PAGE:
Hey, you wanna see what ObamaCare looks like? Here you go. It’s twice as tall as a can of Bud Light:
That’s a copy of the actual law. It turned up at the Wyoming Republican Party convention recently, where Sen. John Barasso made appropriate use of it. Hope he didn’t strain himself.
The photo above was taken by my ex-Significant Sweetie, Charles Curley who actually (OMG!) attended the convention. R’s in Wyoming are a little different than R’s in most other places, though. Nobody had a hissy fit when an armed man showed up and hobnobbed with both the state’s U.S. senators and Wyoming’s one and only congressthing. That’s just the Wyoming way.
I’m on the road today — or rather, I’m off the road at this moment huddled in a motel room in some state I can barely remember. (I passed through portions of four of them today.)
I’m a westerner, so I’m used to empty spaces. I lived in Wyoming, and believe me, Wyoming has a lot of empty. I’ve crisscrossed Nevada in every direction. Once you’re out of Las Vegas, there’s empty as far as the eye can see. Southern Idaho? Nothing but empty. And sagebrush. (Which sort of goes along with empty.) Eastern Oregon, Eastern Washington, Eastern Montana? Empty, empty, empty. Been there, seen ’em all more times than I care to remember.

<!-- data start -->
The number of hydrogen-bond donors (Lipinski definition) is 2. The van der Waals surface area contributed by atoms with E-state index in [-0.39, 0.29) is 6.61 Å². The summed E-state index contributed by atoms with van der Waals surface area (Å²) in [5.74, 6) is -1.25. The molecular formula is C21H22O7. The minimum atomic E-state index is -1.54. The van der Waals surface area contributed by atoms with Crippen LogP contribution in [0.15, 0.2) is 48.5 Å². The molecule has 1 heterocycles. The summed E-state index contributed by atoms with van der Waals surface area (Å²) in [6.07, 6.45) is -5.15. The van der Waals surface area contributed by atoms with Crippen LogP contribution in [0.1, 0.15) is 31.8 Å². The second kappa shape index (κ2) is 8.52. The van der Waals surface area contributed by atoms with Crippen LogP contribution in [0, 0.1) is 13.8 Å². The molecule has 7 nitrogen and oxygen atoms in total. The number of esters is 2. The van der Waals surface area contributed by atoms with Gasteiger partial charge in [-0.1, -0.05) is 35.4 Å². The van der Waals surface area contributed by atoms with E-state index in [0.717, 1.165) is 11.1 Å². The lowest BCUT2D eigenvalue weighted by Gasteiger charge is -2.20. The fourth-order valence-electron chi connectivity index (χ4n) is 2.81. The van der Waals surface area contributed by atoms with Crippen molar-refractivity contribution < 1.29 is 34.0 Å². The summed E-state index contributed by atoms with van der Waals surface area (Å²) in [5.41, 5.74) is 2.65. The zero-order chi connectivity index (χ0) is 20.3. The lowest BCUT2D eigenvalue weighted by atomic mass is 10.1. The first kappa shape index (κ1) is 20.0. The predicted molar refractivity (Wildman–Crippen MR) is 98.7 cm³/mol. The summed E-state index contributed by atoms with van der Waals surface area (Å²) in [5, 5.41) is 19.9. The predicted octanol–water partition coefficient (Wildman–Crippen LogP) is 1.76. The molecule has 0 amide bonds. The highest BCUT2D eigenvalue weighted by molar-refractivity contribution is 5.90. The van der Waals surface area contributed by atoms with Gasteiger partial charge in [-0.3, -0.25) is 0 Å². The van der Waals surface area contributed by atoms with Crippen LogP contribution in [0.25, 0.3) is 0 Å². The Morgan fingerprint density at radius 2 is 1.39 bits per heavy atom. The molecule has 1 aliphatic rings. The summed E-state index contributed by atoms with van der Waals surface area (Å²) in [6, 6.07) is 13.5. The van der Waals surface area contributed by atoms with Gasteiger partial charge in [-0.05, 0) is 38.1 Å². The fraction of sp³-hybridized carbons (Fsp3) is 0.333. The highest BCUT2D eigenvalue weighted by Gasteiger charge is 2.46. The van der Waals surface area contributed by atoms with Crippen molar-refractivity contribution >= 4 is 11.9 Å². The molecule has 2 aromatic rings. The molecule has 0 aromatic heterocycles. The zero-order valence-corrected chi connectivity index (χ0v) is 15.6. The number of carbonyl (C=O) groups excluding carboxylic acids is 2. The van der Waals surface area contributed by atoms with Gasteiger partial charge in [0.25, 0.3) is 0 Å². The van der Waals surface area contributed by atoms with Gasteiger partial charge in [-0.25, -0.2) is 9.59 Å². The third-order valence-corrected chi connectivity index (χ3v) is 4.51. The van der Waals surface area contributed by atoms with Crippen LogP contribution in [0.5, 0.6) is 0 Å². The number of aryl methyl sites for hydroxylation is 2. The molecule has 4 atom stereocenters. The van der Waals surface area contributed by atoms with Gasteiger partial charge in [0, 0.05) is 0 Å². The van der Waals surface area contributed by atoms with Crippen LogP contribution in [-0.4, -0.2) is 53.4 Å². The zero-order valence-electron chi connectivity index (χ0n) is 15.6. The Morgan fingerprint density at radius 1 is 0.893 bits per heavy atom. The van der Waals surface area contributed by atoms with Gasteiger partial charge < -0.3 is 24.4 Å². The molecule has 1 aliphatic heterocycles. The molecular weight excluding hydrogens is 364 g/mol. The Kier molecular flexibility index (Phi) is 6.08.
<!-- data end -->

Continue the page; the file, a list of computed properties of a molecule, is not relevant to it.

But unless you’ve been in some godforsaken corner of Saudi Arabia, you’ve never seen as much empty as you’ll find on I-70 in Utah between Green River and Salina, smack in the middle of the state. Holy cats — 106 miles of purest nothing. Not even a gas station. Utah is a pretty state with lots of red rock and drama. But that stretch … well, it makes “the longest road in Wyoming” (the 90 miles from Casper to Shoshoni, and be sure to drink lots of caffeine if you ever have to drive it) look like the L.A. freeway at rush hour.
I don’t usually approve of civilization. But I was glad to reach a small patch of it tonight.